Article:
High Flying Bird Puts the NBA on Blast
Steven Soderbergh is one of the most fascinating filmmakers working today. He’s not just interested in telling stories; he wants to fully explore the medium, pushback against conventions, and break new ground. In the past year, he released a feature shot on an iPhone (Unsane) and gave viewers choose-your-own-adventure-style control of a TV series through an app (Mosiac). No matter the medium, Soderbergh’s style remains innovative, incisive, and above all else, entertaining.
I still haven’t wrapped my mind around my favourite filmmakers dropping new content onto streaming services, seemingly out of nowhere. In Soderbergh’s case, it’s because he keeps shooting movies on an iPhone. As if a new Soderbergh release isn’t exciting enough, his new Netflix feature, High Flying Bird, looks extra special. The film mixes three of my favourite things: an indie filmmaker, basketball, and André Holland. Check out the trailer:
There’s something about the sport of basketball that makes it ripe for the big screen treatment. Maybe it’s because basketball is the most accessible of North America’s four major sports. Players aren’t hidden behind masks and buried under layers of bulky equipment like in football and hockey. And Baseball may be America’s pastime, but organizing a leisurely game is as labour-intensive as planning a bar mitzvah.
Everyone has access to a ball and a hoop, so the game and its players feel more relatable. It’s why everything from Hoosiers and He Got Game to White Men Can’t Jump and Space Jam resonate to this day. You can be sure that Soderbergh wouldn’t dive into this well-worn genre unless he found some compelling themes worth exploring.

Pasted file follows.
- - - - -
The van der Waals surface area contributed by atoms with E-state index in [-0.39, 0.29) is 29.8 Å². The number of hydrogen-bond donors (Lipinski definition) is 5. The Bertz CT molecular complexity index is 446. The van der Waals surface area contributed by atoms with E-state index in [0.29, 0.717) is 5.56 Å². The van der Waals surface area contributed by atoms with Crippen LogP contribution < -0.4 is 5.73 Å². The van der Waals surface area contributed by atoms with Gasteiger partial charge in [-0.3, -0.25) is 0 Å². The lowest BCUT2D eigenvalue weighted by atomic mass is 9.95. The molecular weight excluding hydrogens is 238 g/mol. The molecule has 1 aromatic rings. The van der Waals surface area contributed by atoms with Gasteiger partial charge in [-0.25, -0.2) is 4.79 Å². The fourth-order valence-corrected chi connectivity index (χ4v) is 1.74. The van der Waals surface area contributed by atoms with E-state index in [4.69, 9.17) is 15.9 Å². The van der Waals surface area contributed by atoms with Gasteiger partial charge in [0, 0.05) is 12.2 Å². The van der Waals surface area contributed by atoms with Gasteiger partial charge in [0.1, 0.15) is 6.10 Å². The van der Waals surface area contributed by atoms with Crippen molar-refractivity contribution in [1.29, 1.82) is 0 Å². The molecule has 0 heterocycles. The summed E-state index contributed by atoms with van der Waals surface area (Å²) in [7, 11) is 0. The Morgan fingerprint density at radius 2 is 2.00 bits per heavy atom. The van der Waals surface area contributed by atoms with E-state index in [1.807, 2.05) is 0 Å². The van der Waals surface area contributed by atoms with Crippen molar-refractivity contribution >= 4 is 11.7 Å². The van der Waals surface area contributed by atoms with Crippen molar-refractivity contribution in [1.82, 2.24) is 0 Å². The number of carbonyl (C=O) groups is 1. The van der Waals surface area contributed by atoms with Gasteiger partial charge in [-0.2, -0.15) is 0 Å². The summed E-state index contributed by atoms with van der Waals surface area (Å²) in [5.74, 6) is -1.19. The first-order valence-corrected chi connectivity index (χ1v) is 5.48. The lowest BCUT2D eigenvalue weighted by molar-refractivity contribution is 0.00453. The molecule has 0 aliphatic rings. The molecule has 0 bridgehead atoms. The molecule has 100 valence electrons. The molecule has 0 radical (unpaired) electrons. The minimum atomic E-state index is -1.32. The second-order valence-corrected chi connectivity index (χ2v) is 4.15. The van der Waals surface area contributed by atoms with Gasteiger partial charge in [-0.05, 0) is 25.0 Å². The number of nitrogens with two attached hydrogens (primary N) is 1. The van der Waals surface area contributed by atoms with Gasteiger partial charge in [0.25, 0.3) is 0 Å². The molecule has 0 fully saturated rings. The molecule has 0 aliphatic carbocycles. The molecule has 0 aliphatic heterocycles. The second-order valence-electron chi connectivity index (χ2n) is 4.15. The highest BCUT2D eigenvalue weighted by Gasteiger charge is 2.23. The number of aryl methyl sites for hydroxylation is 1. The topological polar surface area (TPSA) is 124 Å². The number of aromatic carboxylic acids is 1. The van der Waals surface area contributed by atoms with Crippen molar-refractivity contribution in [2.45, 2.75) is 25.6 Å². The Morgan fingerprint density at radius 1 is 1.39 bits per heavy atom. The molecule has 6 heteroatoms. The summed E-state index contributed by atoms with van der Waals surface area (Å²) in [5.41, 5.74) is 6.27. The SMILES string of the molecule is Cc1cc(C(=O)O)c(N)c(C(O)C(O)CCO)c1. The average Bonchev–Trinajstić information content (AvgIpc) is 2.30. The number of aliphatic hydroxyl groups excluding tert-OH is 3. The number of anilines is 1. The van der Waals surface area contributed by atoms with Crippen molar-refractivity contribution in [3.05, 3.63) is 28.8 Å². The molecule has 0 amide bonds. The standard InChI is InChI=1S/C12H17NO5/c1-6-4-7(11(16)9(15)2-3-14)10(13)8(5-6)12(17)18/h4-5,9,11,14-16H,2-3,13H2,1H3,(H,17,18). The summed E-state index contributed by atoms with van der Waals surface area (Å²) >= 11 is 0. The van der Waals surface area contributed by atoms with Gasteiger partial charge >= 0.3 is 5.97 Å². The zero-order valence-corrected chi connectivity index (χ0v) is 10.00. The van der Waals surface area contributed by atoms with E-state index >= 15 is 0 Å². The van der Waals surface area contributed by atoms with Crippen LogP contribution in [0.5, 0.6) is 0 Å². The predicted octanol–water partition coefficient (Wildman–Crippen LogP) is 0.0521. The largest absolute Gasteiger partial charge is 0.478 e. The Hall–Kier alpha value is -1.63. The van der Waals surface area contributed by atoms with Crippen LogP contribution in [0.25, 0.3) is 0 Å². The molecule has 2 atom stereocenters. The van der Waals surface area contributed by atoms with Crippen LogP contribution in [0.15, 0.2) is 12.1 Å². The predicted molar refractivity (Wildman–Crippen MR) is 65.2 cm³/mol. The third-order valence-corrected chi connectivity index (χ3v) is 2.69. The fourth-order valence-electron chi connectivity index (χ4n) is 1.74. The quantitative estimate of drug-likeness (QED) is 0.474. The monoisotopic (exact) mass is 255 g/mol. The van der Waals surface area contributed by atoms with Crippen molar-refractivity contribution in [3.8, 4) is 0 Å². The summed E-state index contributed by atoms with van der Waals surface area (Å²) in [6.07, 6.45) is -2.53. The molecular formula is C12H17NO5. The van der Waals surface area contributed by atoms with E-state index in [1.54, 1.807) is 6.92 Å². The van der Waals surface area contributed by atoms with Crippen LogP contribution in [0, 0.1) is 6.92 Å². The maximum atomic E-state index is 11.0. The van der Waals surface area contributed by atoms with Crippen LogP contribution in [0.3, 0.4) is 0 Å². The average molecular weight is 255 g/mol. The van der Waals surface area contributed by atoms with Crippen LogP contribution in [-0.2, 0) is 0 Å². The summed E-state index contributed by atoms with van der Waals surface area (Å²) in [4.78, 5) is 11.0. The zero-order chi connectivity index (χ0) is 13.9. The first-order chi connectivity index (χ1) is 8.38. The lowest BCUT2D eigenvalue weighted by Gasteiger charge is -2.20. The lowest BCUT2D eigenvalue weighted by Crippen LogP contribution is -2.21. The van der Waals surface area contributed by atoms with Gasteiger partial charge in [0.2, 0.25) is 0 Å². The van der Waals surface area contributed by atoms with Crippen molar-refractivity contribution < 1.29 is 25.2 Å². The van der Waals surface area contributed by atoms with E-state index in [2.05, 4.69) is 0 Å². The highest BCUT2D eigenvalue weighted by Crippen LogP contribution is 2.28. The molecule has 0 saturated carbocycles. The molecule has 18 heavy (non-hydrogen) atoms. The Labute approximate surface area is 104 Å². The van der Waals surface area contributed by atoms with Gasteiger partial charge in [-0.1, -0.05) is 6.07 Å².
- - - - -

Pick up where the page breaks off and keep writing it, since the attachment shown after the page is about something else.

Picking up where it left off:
The NBA is a billion-dollar industry, and High Flying Bird examines the dicey economics behind professional sports associations, players, and sponsors as well as the power imbalance between a league and its players. If that’s not intriguing enough, Moonlight’s writer, Tarell Alvin McCraney, penned the script. Zazie Beetz, Zachary Quinto, Kyle MacLachlan, and Bill Duke star in the film along with NBA players Reggie Jackson, Karl-Anthony Towns and Donovan Mitchell.
Here’s High Flying Bird’s official synopsis:
In the midst of a pro basketball lockout, sports agent Ray Burke (André Holland) finds himself caught in the face-off between the league and the players. His career is on the line, but Ray is playing for higher stakes. With only 72 hours to pull off a daring plan, he outmaneuvers all the power-players as he uncovers a loophole that could change the game forever. The outcome raises questions of who owns the game – and who ought to.
High Flying Bird will debut Friday, February 8th exclusively on Netflix.